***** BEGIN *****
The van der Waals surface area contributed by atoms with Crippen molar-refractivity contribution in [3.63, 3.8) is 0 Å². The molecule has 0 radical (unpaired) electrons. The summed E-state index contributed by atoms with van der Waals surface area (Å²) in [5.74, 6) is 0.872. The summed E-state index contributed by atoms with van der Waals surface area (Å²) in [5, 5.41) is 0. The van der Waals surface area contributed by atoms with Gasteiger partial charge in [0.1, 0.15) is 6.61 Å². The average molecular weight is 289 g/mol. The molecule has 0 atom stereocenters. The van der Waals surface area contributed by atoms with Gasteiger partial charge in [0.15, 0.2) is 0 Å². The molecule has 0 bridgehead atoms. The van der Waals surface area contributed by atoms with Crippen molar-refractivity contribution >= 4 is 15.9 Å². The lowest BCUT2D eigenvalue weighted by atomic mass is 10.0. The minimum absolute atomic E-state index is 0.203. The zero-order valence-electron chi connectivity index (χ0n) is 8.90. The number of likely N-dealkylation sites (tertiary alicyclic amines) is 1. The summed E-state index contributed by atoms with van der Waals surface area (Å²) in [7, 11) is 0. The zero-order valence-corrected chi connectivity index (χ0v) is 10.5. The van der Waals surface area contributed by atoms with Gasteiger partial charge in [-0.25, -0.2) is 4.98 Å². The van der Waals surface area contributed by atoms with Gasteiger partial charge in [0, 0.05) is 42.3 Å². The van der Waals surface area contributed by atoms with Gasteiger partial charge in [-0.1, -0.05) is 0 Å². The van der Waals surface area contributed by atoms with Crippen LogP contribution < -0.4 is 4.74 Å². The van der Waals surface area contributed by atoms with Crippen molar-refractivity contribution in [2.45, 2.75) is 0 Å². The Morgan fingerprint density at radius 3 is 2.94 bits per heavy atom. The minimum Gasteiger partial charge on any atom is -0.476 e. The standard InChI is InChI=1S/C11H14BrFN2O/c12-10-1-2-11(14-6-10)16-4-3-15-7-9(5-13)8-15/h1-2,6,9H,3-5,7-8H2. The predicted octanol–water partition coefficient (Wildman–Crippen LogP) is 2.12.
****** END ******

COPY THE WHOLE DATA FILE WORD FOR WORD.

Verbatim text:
The van der Waals surface area contributed by atoms with Crippen molar-refractivity contribution in [3.63, 3.8) is 0 Å². The molecule has 0 radical (unpaired) electrons. The summed E-state index contributed by atoms with van der Waals surface area (Å²) in [5.74, 6) is 0.872. The summed E-state index contributed by atoms with van der Waals surface area (Å²) in [5, 5.41) is 0. The van der Waals surface area contributed by atoms with Gasteiger partial charge in [0.1, 0.15) is 6.61 Å². The average molecular weight is 289 g/mol. The molecule has 0 atom stereocenters. The van der Waals surface area contributed by atoms with Gasteiger partial charge in [0.15, 0.2) is 0 Å². The molecule has 0 bridgehead atoms. The van der Waals surface area contributed by atoms with Crippen molar-refractivity contribution >= 4 is 15.9 Å². The lowest BCUT2D eigenvalue weighted by atomic mass is 10.0. The minimum absolute atomic E-state index is 0.203. The zero-order valence-electron chi connectivity index (χ0n) is 8.90. The number of likely N-dealkylation sites (tertiary alicyclic amines) is 1. The summed E-state index contributed by atoms with van der Waals surface area (Å²) in [7, 11) is 0. The zero-order valence-corrected chi connectivity index (χ0v) is 10.5. The van der Waals surface area contributed by atoms with Gasteiger partial charge in [-0.25, -0.2) is 4.98 Å². The van der Waals surface area contributed by atoms with Gasteiger partial charge in [0, 0.05) is 42.3 Å². The van der Waals surface area contributed by atoms with Gasteiger partial charge in [-0.1, -0.05) is 0 Å². The van der Waals surface area contributed by atoms with Crippen LogP contribution < -0.4 is 4.74 Å². The van der Waals surface area contributed by atoms with Crippen molar-refractivity contribution in [2.45, 2.75) is 0 Å². The Morgan fingerprint density at radius 3 is 2.94 bits per heavy atom. The minimum Gasteiger partial charge on any atom is -0.476 e. The standard InChI is InChI=1S/C11H14BrFN2O/c12-10-1-2-11(14-6-10)16-4-3-15-7-9(5-13)8-15/h1-2,6,9H,3-5,7-8H2. The predicted octanol–water partition coefficient (Wildman–Crippen LogP) is 2.12.